Communication Tech for the Holidays

Connect with Everyone

There are many options for connecting with family, friends and colleagues abroad this holiday season. We’ll discuss which ones are best for you based on your situation.

Understand Different Communication Apps

With over 100 video and message chat options to choose from, it can be overwhelming. We’ll narrow it down for you quickly and concisely, so you can get back to your eggnog. Let’s start with video chat apps, and then we’ll discuss text message apps and social media.

Video Chat

Chatting over video apps is the closest thing to meeting people in person. You can see and hear them in real time. To get the most out of it, there are some tech aspects you need to get right. 

Proper Internet Speed

First, both parties to the chat need access to an internet plan that can handle a video chat. You need a minimum of 5 megabits per second (MBPS) download speed, and a minimum of 1 MBPS upload speed to your device to participate in a video chat. Ideally, you should have 15 MBPS download and 5 MBPS upload or more for a smooth experience.

Technical Abilities of Participants

The second aspect is technical ability. If one of the users needs to be more competent with their device to use the chat app, it will only be frustrating. The good news is most apps worth considering come with video tutorials. If you’re stuck on a video call with someone who can’t get the app to work, email them some training videos to watch so they can learn how to use it. If they can’t even get the training videos to play, we suggest calling it a spade and calling them on their landline phone to talk to them that way.

How to Choose the App

The third aspect is compatibility, which brings us to choosing an app. If both parties have Microsoft Windows (Windows) or Android devices, FaceTime won’t work because it’s designed for Apple devices. Skype works on Windows and Android, but if you have an iPhone you can’t use Skype.

Apps like Zoom and Microsoft Teams (MS Teams) work across all types of devices. That’s the upside. The downside is they’re a little overwhelming for some users. Using the training videos above will help users learn how to navigate Zoom specifically. Other apps likely have training videos as well. The friendliest of these apps to the non-corporate user is probably Zoom. MS Teams does have a very corporate huddle feel, but will work for family video chat gatherings.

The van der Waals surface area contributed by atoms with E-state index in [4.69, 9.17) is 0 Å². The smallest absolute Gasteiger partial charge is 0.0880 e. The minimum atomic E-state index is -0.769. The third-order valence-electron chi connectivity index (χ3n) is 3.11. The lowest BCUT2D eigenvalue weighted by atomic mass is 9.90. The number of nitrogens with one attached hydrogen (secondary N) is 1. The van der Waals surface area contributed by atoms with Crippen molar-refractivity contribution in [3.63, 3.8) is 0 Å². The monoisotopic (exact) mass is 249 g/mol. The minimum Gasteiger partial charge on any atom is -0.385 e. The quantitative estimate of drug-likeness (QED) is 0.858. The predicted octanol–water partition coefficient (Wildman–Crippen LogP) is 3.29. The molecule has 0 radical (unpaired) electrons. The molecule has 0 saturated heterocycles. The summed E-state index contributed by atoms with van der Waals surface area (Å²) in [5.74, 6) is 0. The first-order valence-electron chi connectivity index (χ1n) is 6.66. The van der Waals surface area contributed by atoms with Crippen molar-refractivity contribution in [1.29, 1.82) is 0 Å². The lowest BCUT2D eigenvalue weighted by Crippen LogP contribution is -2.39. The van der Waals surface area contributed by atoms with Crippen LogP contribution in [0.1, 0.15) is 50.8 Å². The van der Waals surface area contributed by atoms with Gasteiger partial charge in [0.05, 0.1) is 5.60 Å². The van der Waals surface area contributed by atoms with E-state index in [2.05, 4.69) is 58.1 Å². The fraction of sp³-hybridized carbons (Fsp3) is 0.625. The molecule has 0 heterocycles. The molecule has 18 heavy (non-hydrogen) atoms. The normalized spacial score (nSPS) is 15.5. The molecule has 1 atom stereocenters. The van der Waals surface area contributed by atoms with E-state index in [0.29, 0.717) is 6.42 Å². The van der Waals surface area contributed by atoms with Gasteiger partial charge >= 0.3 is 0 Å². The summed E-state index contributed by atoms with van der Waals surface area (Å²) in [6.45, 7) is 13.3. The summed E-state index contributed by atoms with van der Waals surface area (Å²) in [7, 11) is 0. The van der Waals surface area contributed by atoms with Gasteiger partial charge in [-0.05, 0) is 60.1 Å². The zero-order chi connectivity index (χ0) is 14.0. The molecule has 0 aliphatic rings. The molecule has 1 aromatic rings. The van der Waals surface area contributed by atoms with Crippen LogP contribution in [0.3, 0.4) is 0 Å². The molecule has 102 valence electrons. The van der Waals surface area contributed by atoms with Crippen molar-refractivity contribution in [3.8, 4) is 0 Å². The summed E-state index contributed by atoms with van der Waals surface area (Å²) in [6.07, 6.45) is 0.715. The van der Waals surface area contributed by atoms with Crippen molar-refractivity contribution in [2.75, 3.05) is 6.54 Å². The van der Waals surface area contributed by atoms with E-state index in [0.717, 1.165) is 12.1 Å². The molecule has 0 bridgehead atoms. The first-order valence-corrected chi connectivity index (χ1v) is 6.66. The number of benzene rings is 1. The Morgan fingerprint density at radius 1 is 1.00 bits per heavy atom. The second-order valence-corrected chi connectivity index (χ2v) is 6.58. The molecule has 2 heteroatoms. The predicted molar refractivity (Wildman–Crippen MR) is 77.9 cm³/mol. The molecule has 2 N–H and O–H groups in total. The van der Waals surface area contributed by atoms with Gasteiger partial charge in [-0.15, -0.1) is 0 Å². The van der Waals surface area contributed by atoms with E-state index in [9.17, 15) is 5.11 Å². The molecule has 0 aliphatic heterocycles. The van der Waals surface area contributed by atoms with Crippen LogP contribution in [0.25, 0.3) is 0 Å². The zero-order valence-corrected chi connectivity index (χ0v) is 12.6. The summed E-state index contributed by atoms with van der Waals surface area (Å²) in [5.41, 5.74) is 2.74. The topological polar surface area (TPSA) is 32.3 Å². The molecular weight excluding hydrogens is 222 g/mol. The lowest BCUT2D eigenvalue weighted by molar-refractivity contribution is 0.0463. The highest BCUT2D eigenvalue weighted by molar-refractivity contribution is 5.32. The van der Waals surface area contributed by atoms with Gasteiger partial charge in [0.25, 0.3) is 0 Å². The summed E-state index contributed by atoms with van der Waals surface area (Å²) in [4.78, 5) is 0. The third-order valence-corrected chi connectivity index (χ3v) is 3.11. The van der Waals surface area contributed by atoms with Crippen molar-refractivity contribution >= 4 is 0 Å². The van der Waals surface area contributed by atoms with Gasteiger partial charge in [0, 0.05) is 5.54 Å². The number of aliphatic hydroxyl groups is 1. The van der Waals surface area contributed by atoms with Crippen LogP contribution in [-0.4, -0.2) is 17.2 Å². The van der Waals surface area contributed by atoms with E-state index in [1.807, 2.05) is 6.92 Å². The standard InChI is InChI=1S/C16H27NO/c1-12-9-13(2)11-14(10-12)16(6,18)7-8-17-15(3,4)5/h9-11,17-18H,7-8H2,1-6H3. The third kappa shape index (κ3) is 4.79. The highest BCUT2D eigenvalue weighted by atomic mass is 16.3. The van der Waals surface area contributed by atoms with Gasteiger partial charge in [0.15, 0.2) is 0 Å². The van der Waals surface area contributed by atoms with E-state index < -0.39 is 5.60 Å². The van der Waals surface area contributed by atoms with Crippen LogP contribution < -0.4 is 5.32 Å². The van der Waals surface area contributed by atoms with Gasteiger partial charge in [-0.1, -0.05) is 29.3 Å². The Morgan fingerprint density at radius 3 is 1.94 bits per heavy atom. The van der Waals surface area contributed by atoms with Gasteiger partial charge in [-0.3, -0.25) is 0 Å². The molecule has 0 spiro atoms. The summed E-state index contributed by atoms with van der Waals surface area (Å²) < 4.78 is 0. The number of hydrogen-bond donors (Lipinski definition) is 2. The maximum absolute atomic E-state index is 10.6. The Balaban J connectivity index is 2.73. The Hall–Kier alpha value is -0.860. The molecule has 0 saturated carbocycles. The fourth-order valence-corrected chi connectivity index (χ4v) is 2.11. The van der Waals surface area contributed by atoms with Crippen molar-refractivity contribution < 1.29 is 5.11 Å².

Communicate Before the Meeting

We recommend talking or emailing with the people you want to meet before the video chat. Discuss what devices people have, their technical abilities, and troubleshooting steps when (not if) tech issues arise in the meeting.

Text Chat

If video is not an option, text chat is a low-bandwidth option wherein you can still converse with people in real time. The possibilities are endless. But the two best ones on the market are Google Chat and Slack. Download the app for your phone or laptop, whichever you prefer to use to text chat with people. Just like text messaging, message away 24/7, but be sure to review and follow their guidelines. And be aware that you may not get an immediate reply the way that you would in person or over the phone.

Ideal Text Chat Users

Text chat is ideal for less technical users, people with low-bandwidth internet speed plans (people who live in rural or remote areas), and those who don’t want their face on the internet (yes, they still exist). If you’re doing a Zoom video chat, people who prefer text chat can still join the meeting via their phone, or they can simply turn off their video feed and participate in the chat section of the Zoom meeting. MS Teams, Skype, and other apps have similar features, but always check if the app has everything you need before buying it.

Social Media

The upside of social media is it’s interactive, and there’s always someone online. The downside, of course, is it’s a very public place. Treat it like you’re talking to the whole world if you’re on social media. If you want to have a private or intimate conversation with someone, social media is not the place. But if you want to have an open, inclusive meeting with potentially many people at once, social media offers a lot of possibilities.

Choosing a Social App

There are many social media platforms today, and new ones come out frequently. The most popular ones are LinkedIn, Facebook, Twitter, Instagram, Pinterest, and Snapchat. But be careful, not all are created equal, and not all are designed for your needs.

LinkedIn

LinkedIn is ideal for communicating with colleagues over the holidays. Although the platform can be used to chat with family and friends, it’s very career-driven, and you may be distracted by work stuff if you use it for family.

Facebook

Facebook is very all-encompassing, and although not everyone uses it, most people do. Facebook comes with a lot of advertising and politics nowadays. Use Facebook wisely. It does have video and direct text messaging built in and will handle all your needs; you just need to be mindful of all the noise.